The complete folly of our current energy path was once again laid bare yesterday with the news from Japan that the state-owned oil and gas company JOGMEC had successfully drilled under the seabed into deposits of methane hydrate.
Methane hydrates are ice-like solids, a crystalline mix of frozen methane and water. They are sometimes known as flammable ice.
There are vast swathes of methane hydrates buried beneath the Arctic tundra – and there are also huge deposits to be found offshore in depths of 200 to 500 metres.
The US Geological Survey argues that methane hydrates offer an “immense carbon reservoir”, twice all other known fossil fuels on earth. That is potentially one huge amount of carbon that could be burnt or released into the atmosphere.
For anyone worried about climate change, the exploitation of methane hydrates is potentially disastrous news. For decades climate scientists have warned of the dangers of how a melting Arctic could lead to climate chaos, by releasing vast tonnes of methane – a potent greenhouse gas.
At the same time, the oil industry has been looking to exploit the offshore methane hydrates entrapped beneath the sea. And yesterday came the news from the industry that they had been successful.
“This is the world’s first trial production of gas from oceanic methane hydrates, and I hope we will be able to confirm stable gas production,” said Toshimitsu Motegi, the Japanese trade minister, at a news conference in Tokyo.
He likened the considerable technological challenges to that of shale gas, which was “considered technologically difficult to extract but is now produced on a large scale. By tackling these challenges one by one, we could soon start tapping the resources that surround Japan.”
The Japanese company JOGMEC added: “Methane hydrates available within Japan’s territorial waters may well be able to supply the nation’s natural gas needs for a century”.
The company said its immediate discovery holds some 40 trillion cubic feet of methane, equivalent to eleven years of imports and hopes to bring the gas to market within five years.
You can understand why the Japanese are keen on the technology. They have no domestic reserves of conventional fossil fuels to speak of and the country is the largest importer of LNG and was heavily reliant on nuclear power. Two years ago Fukushima changed everything and Japan switched off all but two of its reactors.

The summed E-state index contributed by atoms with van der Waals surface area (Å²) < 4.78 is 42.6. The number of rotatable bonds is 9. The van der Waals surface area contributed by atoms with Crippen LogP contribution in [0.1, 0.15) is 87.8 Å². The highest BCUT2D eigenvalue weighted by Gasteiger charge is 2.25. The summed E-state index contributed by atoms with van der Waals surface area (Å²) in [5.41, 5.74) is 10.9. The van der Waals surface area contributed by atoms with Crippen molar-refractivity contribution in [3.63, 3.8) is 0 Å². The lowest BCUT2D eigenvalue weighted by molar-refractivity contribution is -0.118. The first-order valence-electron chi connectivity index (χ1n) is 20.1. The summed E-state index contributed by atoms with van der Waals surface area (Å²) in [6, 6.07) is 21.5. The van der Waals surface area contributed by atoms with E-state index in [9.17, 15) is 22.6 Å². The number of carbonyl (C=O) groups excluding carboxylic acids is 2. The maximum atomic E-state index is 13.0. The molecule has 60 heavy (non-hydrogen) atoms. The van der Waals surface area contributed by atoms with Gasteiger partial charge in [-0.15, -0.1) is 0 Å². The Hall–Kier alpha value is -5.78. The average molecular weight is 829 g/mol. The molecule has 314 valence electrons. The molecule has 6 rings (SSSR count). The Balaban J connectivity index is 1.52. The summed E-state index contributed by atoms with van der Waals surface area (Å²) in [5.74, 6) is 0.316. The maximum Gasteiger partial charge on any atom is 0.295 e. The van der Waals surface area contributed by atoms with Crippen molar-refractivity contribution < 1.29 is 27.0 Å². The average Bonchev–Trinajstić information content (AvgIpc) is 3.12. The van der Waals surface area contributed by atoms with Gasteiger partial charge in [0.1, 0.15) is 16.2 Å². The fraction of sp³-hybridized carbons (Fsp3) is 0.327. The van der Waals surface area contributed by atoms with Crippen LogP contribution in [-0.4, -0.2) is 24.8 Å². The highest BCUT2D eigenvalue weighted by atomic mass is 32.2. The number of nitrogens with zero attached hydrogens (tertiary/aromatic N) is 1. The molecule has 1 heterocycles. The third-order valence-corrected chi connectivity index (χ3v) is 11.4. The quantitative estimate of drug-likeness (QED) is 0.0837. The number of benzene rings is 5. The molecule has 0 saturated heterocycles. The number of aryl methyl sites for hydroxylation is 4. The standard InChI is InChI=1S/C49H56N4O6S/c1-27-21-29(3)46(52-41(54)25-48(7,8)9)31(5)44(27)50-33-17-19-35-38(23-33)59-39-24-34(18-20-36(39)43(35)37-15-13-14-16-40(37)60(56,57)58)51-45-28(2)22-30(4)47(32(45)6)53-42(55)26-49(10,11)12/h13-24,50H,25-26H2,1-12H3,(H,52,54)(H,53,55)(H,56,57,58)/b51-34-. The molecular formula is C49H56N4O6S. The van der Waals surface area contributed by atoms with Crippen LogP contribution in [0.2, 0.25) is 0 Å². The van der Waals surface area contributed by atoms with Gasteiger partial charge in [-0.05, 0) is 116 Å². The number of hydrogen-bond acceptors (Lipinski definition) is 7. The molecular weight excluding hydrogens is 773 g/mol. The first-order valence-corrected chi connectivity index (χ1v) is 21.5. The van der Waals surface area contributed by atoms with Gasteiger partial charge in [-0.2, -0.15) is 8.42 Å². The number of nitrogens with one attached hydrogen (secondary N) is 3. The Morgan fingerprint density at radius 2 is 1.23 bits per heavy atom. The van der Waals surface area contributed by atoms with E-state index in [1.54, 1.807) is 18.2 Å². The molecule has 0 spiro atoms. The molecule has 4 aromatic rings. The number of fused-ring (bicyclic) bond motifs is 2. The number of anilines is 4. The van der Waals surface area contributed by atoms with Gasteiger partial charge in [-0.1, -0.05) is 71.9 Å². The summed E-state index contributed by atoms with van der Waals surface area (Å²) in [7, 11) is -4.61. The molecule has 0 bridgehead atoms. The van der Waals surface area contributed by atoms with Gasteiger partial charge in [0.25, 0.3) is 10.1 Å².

The last two years have been incredibly difficult for Japan, but the country’s Institute of Energy Economics argues that methane hydrate could be the “game-changer” which could help make the country energy competitive.
But here is the rub: we know we can’t burn all of the fossil fuel reserves, without causing climate chaos.
So the concept of burning a new type of carbon – methane hydrates – just seems madness from a climate perspective.
Furthermore, to make things worse: the risk of methane leakage into the atmosphere during extraction of hydrates will be a major problem.
As an article in the New York Times yesterday points out: “The exact properties of undersea hydrates and how they might affect the environment are still poorly understood, given that methane is a greenhouse gas.”
But others are following Japan’s lead: Canada, the US and China are all looking into ways of exploiting methane hydrate deposits.
The US is currently funding 14 different research projects into methane hydrates after a successful test on Alaska’s North Slope. Reserves are said to be anything from 10,000 trillion cubic feet to more than 100,000 trillion cubic feet of natural gas.
Although an unknown quantity could never be exploited, these vastly outweigh US shale reserves which are estimated to contain 827 trillion cubic feet of natural gas.
The exploitation of methane hydrates may make fracking and the tar sands look like a walk in the park.
The Washington Post points out the blindingly obvious: If a “significant fraction” of hydrates are developed the bottom line is that “It could prove impossible to keep global warming below the goal of 2°C”.
So we are now willingly exploiting a new resource of carbon, knowing it will lead to climate chaos. That seems madness to me.